Crate & Barrel taps CEO from parent company Otto Group

Dive Brief:

  • Less than a month after the abrupt departure of CEO Doug Diemoz, Crate & Barrel on Thursday announced that Neela Montgomery would assume the role on Aug. 1, according to a press release.

  • Montgomery most recently was Executive Board Member at Crate & Barrel’s parent, Hamburg-based Otto Group, where she led its Multi-Channel Retail strategy. In her work with Otto Group, she was also instrumental in guiding Crate & Barrel somewhat, the press release stated.

  • Before that, she held several leadership roles during her twelve years at retail giant Tesco, including Chief Merchant for Tesco Malaysia, U.K. E-Commerce Director and U.K. General Merchandise Director on the U.K. Board of Tesco.

Dive Insight:

Montgomery has been instrumental in moving Crate & Barrel forward for years, but she’s been working from Germany as the U.S. furniture retailer dealt with turnover and turmoil in its top ranks.

The executive suite there has been in flux since the 2012 retirement of longtime CEO Barbara Turf. After the 2014 death of Turf, who was known for leading the company with creativity and flair, the company was without its rudder. That year, CEO Sascha Bopp and President Marta Calle abruptly departed just two years after their appointments.

In an interview with the German Retail Blog business news site two years ago, Montgomery said that some changes that Bopp and Calle made went too far, in particular their merchandising overhaul. “We changed the promotional strategy and went to a much lower promotional cadence, which helped the business,” she said. “[Bopp and Calle’s team] did — for very good reasons — want to modernize the brand, so they modernized the merchandise.”

But that was an overreach that caused Crate & Barrel to lose more loyal customers than it gained, she said. “So we needed a course correction, but we still need to innovate and modernize more. That was the challenge that I gave to the new CEO.”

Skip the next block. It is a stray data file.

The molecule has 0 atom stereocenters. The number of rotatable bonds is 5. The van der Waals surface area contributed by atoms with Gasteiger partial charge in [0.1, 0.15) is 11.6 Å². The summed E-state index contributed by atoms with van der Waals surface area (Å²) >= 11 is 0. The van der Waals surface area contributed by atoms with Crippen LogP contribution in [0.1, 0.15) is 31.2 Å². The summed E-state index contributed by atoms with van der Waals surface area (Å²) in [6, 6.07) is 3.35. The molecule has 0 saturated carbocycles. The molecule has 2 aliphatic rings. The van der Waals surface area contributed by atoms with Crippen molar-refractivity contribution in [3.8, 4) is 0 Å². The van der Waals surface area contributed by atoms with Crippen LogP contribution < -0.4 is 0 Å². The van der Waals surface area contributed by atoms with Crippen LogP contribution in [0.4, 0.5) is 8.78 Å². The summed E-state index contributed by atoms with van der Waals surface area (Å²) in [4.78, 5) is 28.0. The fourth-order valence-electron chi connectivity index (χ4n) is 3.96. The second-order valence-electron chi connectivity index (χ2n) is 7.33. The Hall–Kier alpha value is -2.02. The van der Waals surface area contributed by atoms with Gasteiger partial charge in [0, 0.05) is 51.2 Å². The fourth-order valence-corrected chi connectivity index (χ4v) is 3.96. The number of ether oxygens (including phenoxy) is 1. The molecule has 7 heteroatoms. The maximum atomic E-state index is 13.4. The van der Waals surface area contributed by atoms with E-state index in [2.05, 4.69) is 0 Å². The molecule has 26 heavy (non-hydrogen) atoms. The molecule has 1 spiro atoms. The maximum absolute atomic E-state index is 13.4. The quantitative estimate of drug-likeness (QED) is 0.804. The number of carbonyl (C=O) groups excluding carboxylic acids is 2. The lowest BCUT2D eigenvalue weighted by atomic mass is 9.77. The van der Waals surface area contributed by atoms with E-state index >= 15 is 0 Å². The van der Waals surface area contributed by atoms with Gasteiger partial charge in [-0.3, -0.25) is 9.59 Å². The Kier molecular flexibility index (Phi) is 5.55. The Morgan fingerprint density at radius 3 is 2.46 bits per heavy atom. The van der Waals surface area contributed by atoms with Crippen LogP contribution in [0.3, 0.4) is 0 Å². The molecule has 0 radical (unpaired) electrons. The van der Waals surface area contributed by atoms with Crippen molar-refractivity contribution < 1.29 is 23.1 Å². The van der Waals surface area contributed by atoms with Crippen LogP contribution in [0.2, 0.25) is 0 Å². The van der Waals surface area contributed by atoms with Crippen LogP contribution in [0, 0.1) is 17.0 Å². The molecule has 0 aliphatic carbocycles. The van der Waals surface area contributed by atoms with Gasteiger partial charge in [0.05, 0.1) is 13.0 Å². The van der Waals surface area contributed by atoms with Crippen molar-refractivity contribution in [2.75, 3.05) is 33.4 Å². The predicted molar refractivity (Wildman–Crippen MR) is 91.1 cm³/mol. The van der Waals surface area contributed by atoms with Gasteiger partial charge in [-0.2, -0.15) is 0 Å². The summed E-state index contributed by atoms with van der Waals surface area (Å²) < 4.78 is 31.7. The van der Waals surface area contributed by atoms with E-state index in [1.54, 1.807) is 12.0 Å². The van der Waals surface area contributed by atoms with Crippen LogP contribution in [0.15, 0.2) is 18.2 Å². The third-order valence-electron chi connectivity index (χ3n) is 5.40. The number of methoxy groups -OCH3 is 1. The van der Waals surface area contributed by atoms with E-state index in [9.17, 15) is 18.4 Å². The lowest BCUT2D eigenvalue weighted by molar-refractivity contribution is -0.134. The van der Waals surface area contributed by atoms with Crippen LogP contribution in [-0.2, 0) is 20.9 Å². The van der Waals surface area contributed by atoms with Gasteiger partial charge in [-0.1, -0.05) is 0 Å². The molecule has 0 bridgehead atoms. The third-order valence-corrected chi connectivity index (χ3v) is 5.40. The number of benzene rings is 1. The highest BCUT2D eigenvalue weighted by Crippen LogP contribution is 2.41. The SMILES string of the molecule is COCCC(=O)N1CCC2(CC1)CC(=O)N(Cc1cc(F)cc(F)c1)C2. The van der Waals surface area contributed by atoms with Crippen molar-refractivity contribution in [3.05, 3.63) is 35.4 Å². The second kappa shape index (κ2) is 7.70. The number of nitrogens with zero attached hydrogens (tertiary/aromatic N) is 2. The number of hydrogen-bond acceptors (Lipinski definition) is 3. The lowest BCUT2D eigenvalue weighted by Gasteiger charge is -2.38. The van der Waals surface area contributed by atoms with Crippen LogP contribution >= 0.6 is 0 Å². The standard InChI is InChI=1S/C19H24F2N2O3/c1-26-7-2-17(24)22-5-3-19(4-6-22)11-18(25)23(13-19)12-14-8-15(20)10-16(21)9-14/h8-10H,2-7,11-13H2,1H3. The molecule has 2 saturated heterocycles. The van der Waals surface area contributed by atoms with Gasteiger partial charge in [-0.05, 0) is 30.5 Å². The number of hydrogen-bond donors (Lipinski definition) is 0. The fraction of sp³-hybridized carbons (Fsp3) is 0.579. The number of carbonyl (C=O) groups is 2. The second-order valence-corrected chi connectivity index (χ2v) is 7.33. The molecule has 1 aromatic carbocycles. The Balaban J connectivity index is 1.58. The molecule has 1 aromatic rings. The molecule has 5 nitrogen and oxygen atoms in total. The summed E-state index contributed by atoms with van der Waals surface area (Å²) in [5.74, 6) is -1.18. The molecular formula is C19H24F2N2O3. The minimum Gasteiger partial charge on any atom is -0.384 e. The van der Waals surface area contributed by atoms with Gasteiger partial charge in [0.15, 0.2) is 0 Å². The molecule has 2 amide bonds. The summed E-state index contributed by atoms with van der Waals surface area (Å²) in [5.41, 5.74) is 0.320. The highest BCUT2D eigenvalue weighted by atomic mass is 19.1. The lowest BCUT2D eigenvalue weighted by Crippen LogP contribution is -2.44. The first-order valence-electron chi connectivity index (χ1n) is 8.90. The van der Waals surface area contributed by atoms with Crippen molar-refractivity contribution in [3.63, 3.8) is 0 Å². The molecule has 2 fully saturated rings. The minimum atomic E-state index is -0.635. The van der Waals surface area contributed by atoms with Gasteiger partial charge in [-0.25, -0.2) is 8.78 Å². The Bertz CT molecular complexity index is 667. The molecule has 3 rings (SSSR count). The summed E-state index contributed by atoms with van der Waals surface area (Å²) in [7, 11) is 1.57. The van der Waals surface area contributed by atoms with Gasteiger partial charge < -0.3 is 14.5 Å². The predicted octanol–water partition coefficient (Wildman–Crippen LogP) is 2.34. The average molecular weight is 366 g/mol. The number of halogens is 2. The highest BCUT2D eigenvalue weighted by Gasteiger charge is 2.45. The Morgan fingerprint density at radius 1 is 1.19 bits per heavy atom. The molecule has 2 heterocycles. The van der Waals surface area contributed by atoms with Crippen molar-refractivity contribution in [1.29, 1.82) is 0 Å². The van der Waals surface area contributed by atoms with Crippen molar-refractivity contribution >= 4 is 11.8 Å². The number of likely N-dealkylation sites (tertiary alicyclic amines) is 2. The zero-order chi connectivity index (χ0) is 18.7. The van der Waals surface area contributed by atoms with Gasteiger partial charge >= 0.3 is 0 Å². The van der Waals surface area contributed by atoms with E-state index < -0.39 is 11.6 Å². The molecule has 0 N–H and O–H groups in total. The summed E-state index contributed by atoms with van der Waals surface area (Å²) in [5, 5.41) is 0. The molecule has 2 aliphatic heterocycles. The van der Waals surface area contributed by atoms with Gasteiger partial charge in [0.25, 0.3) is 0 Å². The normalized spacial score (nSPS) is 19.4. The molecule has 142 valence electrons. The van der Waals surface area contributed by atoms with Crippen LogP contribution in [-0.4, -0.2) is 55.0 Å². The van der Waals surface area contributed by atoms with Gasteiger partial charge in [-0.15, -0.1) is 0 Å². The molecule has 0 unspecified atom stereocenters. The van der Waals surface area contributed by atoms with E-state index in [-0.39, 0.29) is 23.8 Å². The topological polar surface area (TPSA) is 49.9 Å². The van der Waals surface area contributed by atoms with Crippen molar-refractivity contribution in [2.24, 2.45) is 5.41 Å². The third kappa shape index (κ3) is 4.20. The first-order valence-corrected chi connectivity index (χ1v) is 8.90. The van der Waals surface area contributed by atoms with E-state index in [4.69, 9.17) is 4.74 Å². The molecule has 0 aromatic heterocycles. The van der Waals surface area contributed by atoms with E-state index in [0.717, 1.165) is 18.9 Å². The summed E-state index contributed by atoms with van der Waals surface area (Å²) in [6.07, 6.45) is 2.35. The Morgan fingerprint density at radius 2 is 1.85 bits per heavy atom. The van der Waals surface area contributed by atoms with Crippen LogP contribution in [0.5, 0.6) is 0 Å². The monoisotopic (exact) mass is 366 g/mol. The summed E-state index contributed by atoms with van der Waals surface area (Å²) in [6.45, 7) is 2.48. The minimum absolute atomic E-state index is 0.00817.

Enter Doug Diemoz, who was hired to give Crate & Barrel — which boasts a solid reputation for affordable, European-style home goods and furniture — a new direction. Diemoz left his position as chief development officer at Restoration Hardware to become Crate & Barrel CEO in August 2015, recruiting Kimberly Ahlheim to join his team there last year — a move that precipitated a lawsuit by their former employer. Restoration Hardware, in early 2017, alleged that Diemoz and Ahlheim brought with them proprietary knowledge of the company's food and beverage operations, part of an experiment in Chicago to boost Restoration Hardware’s retail experience. 

While surely a selling point for Crate & Barrel, the expertise and insight that Diemoz gained at Restoration Hardware was taken too far, according to the lawsuit. "Crate was keenly ware of the high growth that RH has achieved due to its more innovative approach to the home furnishings industry. Lacking its own formula for growth, Crate set upon a business strategy of recruiting away key senior leaders … to help revitalize Crate’s flagging business," the lawsuit reads in part. "In particular, Crate launched a systematic strategy to recruit a new CEO in 2014 by targeting a list of senior management talent from RH. Rather than invent its own growth strategy, Crate effectively sought to steal a page from the successful RH playbook.”

In her statement Thursday, Montgomery indicated that the retailer is ready to move on. “Crate and Barrel is a strong brand, a great company and a team of wonderful people,” she said. "I am looking forward to developing the company further by taking over not only strategic, but now also operational responsibility.”

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Filed Under: Corporate News